Butler, Thomas (1634–80), earl of Ossory , lord deputy of Ireland, was born 8 or 9 July 1634 at Kilkenny, the second, but eldest surviving, son, of the eight sons and two daughters of James Butler (qv), 12th earl and 1st duke of Ormond, and his wife, Elizabeth (qv), Baroness Dingwall, only daughter of Richard and Elizabeth Preston (qv), earl and countess of Desmond. With his father an exile, he lived in France 1648–52, attending a Paris academy in 1649–50, in England 1652–7, where he was imprisoned in the Tower of London from March to October 1655 as an alleged royalist sympathiser, and in the Low Countries 1657–60. On 7 November 1659 he married Emilia (or Amilia), daughter of the Dutch nobleman Lodewyk van Nassau, Heer van Beverweerd (or Beverwart), and his wife, Elizabeth, daughter of Graaf van Horn; they had five sons and six daughters. Already by 1659 he had acquired a reputation for extravagance which would dog him thereafter, latterly exceeded by his notoriety for gambling.
Butler returned to England at the restoration. He, his father and his brother Richard Butler (qv), later earl of Arran, were admitted to Gray's Inn on 14 November 1660, and he participated in the coronation of Charles II in April 1661. He was elected to the English house of commons for Bristol on 16 May 1661, but he was not an especially active MP, particularly after the first session of the Cavalier parliament. Instead he acquired a series of posts in Ireland. In December 1660 he was appointed to the Irish privy council and from 1661 he held various Irish military commands, including that of lieutenant-general of the horse from 19 June 1661 and lieutenant-general of the army, for life, from 16 August 1665. He was elected an MP for Dublin University in 1661, but was called to the Irish house of lords as earl of Ossory on 8 August 1662. On 6 May 1664 he was named lord deputy of Ireland, and was sworn in on 21 May, deputising for his father, the lord lieutenant, during the latter's absence in England, until 3 September 1665. Over the next several years father and son would alternate in governing from Dublin or defending the Ormond interest at Whitehall and Westminster. His term of office was quiet, though he and the Irish council worried about the possible impact of legislation being considered in England to restrict the importation of Irish cattle.
This was an issue he raised upon his return to England, where he was appointed to the English privy council in June 1666, and named a gentleman of the bedchamber that year. On 14 September 1666 he was called to the English house of lords as Baron Butler of Moore Park (his father's Hertfordshire property). A lasting political alignment with the earl of Arlington, the powerful secretary of state, was strengthened by Arlington's marriage to the sister of Ossory's wife, but he quarrelled violently with his father's opponents Buckingham and Ashley, and was briefly confined in the Tower for breach of house of lords privilege (October–November 1666), resulting from a dispute with Buckingham arising from the cattle bill. He was awarded a DCL from Oxford University on 4 February 1667. He was named again as deputy on 7 February 1668, and was sworn in on 25 April, while his father again travelled to England; he remained deputy until the arrival, on 18 September 1669, of his father's successor, Lord Robartes (qv). As deputy he opposed the plans of Lord Orrery (qv) for Irish retrenchment, especially army cuts, which were seen as a subordination of Irish needs to the priorities of Whitehall.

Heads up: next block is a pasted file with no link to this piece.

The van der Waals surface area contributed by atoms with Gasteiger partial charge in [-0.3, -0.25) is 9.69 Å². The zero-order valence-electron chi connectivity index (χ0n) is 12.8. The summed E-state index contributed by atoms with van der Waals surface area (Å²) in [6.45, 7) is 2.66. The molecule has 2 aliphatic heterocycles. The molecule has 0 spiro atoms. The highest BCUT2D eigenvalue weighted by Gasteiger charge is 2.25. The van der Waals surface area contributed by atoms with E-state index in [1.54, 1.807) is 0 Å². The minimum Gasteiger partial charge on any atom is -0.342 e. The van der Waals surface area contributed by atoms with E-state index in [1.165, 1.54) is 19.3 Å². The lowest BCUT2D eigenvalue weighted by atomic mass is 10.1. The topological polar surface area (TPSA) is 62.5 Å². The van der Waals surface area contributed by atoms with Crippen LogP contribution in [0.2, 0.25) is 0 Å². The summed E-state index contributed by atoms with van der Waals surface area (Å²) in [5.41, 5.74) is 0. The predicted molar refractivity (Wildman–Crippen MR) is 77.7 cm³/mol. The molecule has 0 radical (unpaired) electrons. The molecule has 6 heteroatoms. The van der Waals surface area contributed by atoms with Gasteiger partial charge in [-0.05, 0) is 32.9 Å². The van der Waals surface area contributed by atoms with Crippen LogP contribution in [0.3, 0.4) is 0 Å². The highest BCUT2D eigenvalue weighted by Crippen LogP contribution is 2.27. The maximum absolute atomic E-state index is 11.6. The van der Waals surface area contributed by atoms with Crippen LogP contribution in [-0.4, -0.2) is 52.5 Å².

In October 1670 he travelled to the United Provinces to escort Prince William of Orange (qv) to England, and became one of William's closest friends thereafter; in 1672 he acted as an envoy to France. He was instituted KG 25 October 1672, an honour shared with his father. He opposed the outbreak of war with the Netherlands in 1672, but served with distinction at sea, as he had, briefly, in the earlier conflict with the Dutch in 1666. He was commissioned a naval captain in 1672, rear-admiral 17 May 1673 and acted as vice-admiral from August, even holding overall command of the fleet for six days in September 1673. He was elected a brother of Trinity House 26 March 1673, and he acted as master from May 1675 to May 1676; he served as an admiralty commissioner 1675–9. In 1674 and 1677 he was involved in diplomatic negotiations with the Dutch and soon afterwards joined William on campaign, holding command of British forces in Dutch service from February to September 1678.
In the late 1670s he was active in English parliamentary politics on Ormond's behalf, and defended the queen, for whom he had been appointed lord chamberlain on 18 November 1676, during the ‘popish plot’. Whig successes in 1679 saw him lose his place on the English privy council, and he was suggested as an envoy to Spain in September 1679, but he was not sent. He was restored to the English privy council in April 1680, and in July 1680 he was appointed military governor of Tangier, an appointment he resented, given the inadequate resources assigned to the post. He died of fever on 30 July 1680 in London, before he could take up his Tangier command. He was survived by four of his daughters and two of his sons, James (qv), later 2nd duke of Ormond, and Charles (qv), later 2nd earl of Arran. His character impressed itself forcefully and favourably upon contemporaries and his popularity seems to have been genuine. A portrait is held by the National Portrait Gallery, London.